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adova 09-07-2007 08:05 AM

Help with Barrel Tile Toof

I need to do some work on my garage roof towards the outer edges. In order to do this, I need to remove the barrel tiles to get to the plywood.

How can I remove and replace these tiles without starting at the top and removing all of the tiles through to the bottom?

I have been trying to get a roofing company to help, but no one even returns calls.

Thanks in advance!


the roofing god 09-07-2007 02:39 PM

That`s How You Do It

adova 09-07-2007 02:47 PM

That's horrible news - so much labor for such a small ultimate job. Thanks, though!!


Ed the Roofer 09-07-2007 06:54 PM

There is an alternative method as an option.

It depends on whether or not all of the tiles are nailed or wired in place.

Lets presume the unlikely scenario. They are all nailed into the battens.

You can lift up the tile enoughg to start the nail getting pulled out of the decking and battens. To be able to lift one tile properly, you will also have to jack up the next tile that rests on the side overlap.

***An easy way to jack up the side adjoining tile and the tiles above the one being replaced, is to utilize several straight claw hammers and slide the claw portion under the one needing to be lifteed, until it get raised up high enough to continue the removal process.***

At this point, you can either try to continue wiggling the tile until the nail lets loose and frees up the tile or you can purchase a slate nail ripper, which is a long flat bar with an arrow shape at the tip, which allows the bar to be slid under the tiles but when pulled backwards, the angles portion of the ripper locks ontom the nail shaft. The handle of the ripping bar has two 90* bends in it and after the tip is locked onto the nail, you strike the vertical portion of the handle with a good wacking hammer blow.

This will shear off the nail at the point of contact.

If their are locking hubs under the tile, they will be seated on the wooden batten board and will need to be manipulated so that you can easily slide the tile out of position. This action may require you to also jack up the tiles on the next row above the one you are removing, to relieve the contact commpression pressure from the head of the tile being removed.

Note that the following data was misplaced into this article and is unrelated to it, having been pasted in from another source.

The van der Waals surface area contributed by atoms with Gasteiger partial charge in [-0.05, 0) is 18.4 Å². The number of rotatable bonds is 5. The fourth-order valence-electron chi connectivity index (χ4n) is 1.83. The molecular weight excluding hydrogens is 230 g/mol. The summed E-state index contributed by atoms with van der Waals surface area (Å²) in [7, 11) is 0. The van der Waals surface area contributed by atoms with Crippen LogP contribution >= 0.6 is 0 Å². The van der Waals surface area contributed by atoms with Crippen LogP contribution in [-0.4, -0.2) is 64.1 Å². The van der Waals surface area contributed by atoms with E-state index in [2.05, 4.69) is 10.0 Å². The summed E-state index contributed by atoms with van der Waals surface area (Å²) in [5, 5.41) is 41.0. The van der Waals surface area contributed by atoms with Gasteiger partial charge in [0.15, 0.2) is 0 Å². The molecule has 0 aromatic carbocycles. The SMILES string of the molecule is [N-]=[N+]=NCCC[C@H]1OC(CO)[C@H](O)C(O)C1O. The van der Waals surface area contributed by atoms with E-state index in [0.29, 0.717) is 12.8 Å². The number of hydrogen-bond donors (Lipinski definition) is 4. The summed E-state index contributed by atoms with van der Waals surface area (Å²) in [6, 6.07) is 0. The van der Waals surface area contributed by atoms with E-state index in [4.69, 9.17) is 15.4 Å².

Replacing the tiles just go in reverse sequence of the removal process. You will be unable to easily renial the new tile in place, but if proper securement is essential, then you can take on inch wide strips of 24 oz. copper and use copper nails to attach this strip to the decking under the removed tile. Then you leave enough of the "cleat" extending past the bottom butt edge of the tile so that it can be bent upwards verically and also backwards hoeizontally, to create a hanging bracket to ensure the tile does not slide down.

On the few calls I get for tile replacement, I get a minimum of $ 100.00 per tile, not including material costs, for each and every one required to be replaced with a minimum charge of $ 500.00.

You at least owe me a cup of coffee for this little trick.


the roofing god 09-07-2007 07:29 PM

unless he`s experienced w/the tile,chances are he`ll do more harm than good:wink:

Ed the Roofer 09-07-2007 08:56 PM

The worst he can do if nobody is responding to him is break a few tiles until he gets the hang of it.

If he winds up opening a can of worms, he wasn't careful enough.


adova 09-07-2007 10:24 PM

I might just hire some "cheap" labor to remove all of the tiles and I will take care of the rest.

My ultimate need to to run some 6x6 timber through the roof to support a trellace (sp) that we are having done. I twill go from inside the garage through the plywood and then through the barrel tiles and stick out about 3 ft.

Is there any recommendation to seal this up for best water leak problems? I was figuring good flishing job and lots of bull.


the roofing god 09-07-2007 10:50 PM

don`t break the channel lines on the tile,put better flashing and less bull(mortar seal would be better),we can`t tell you too much w/out pics or sketches

RooferJim 09-08-2007 11:12 AM

The clip method is really not the best way to do tile field repairs. the best way is to pop out the broken tile say with a good flat bar and a gentle nack. then wedge the tiles above the tile to be repaired with a wooden door stop type wedge then slide in the new tile then insert a copper slaters nail in the nail hole and with some skill you rest the head of your flat bar on the head of the nail make sure its straight and with one or two quick taps you hit the flat bar with your hammer to set the nail. no need to see unsightly clips that the snow will bend down and fall. I do a lot of slate and tile and this is the best and quickest way. You owe me a coffee and a bagel, and Ed owes me a six pack of Sam Adams.


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